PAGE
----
Jan 24, 2010

Change of Plans: Obama Shifts Focus

(Thumbnail image: The White House)

 

“The president stood up and said if these guys want to fight, it’s a fight I want to have…and these guys are the banks. He came out very strong with a couple of new proposals to rein in the banks..their trading, their complexity and immediately the stock market tanked.” (CNN)

President Obama laid out a major policy shift on Thursday. He said too-big-to-fail banks are still acting irresponsibly—and he intends to do something about it. The two biggest changes are to just what how big banks can get…and what they can do with customers’ money. So why the sudden shift to a more populist message?

We’ve got perspectives from CNN, ABC News, CNBC, Fox News, The New York Times, MSNBC and NBC News

The new strategy—called the Volcker Plan—cracks down on banks that combine savings and high-risk investing. On MSNBC’s Morning Joe, Tavis Smiley says the White House desperately needed a change of tune...

SMILEY: “It’s a very good idea because you always want to…as you well know from being on Capitol Hill…you change the story. (laughing) You change the story…”
SMILEY: “Remember the campaign theme song of the campaign was Stevie Wonder?”
SCARBOROUGH: “Yeah, Signed, Sealed, Delivered.”
SMILEY: “Signed, Sealed, Delivered, I’m Yours. Very good, Joe. It’s seems like that’s the chorus they’ve been singing to Wall Street. Signed, sealed deliverd, I’m yours. To the American people they’ve been singing Sam and Dave, I’m Coming.”


On the Today Show, David Gregory gives his take on Mr. Obama’s new tactic.

“There is a feeling the White House knows is out there…that is, who is looking after the little guy here? Not just Wall Street. And the president wants to be the person to do that.”

 

“The number on thing is to the pivot to jobs. The president will be in Ohio today. That’s what he wants to talk about in the State of the Union. Jobs, jobs, jobs. All the time. What can the administration can do this year to speak to that concern?”

Thursday’s announcement was a big departure after months of focus on healthcare reform. So why the change? The New York Times says it’s simple-- banks are an easy target.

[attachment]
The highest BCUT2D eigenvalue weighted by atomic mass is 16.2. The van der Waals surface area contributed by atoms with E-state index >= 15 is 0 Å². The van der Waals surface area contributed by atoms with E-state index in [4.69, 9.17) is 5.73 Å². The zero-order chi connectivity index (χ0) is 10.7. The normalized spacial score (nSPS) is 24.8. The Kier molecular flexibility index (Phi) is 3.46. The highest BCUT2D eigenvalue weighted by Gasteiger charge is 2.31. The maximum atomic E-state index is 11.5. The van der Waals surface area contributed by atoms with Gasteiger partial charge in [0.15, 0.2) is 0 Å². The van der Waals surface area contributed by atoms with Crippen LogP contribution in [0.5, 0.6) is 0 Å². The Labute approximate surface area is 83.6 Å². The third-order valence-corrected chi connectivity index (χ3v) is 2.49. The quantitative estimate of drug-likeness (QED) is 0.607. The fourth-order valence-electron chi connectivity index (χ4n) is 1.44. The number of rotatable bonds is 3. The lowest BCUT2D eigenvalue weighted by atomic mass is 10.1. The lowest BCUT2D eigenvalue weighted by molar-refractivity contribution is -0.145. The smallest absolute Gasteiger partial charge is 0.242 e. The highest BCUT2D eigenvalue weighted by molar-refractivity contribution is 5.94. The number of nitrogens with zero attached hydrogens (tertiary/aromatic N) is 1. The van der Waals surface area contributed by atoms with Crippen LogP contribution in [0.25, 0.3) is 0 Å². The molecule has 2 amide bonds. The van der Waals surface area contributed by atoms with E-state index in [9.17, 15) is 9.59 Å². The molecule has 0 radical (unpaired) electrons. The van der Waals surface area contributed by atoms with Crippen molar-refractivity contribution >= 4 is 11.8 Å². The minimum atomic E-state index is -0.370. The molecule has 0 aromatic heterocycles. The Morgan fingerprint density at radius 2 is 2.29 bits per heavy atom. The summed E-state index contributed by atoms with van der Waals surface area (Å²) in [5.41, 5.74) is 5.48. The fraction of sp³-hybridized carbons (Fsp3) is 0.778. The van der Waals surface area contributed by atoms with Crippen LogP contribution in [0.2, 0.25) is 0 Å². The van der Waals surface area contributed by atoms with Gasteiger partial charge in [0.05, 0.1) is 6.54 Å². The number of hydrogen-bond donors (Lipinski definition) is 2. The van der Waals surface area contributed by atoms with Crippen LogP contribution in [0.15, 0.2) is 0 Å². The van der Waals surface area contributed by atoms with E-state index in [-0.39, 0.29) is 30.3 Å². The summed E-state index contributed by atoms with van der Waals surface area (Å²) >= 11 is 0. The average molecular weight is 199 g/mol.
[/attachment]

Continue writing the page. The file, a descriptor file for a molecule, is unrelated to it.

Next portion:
“They have become the perfect foil for the White House as it tries to lead the Democratic Party out of its post-Massachusetts morass — and to change the channel from the seemingly unending debate over health insurance. As the White House hopes to define the fight, the enemy is not big government but big money.”

On CNBC and FOX News, analysts say while the new regulations on risky trading sound good in theory—it‘s not a cut and dry issue.

CNBC: “I understand the concept of…look, we can’t figure out what the next housing bubble or tech bubble or crazy underwriting scheme is going to be on Wall Street, so let’s make sure they’re not betting with taxpayers’ dollars. I understand that concept. I don’t understand the details of how you actually enforce it.”

 

FOX News: “But the name of the game now is loopholes…trying to get around the rules for proprietary trading. You can call proprietary trading as helping all customers, not just the firm’s own pockets.”

New York Times business writer, Andrew Ross Sorkin, says on Good Morning America he thinks the new plan will make big waves.

“It’s a game-changer because it is truly one step toward removing the casino from Wall Street, if you will. So the idea that the commercial bank…that these people were trading on their own account using tax payer money—that’s off the table now.”

So why do you think there’s been a change of focus? Will really make a difference?

 

Writer: Chance Seales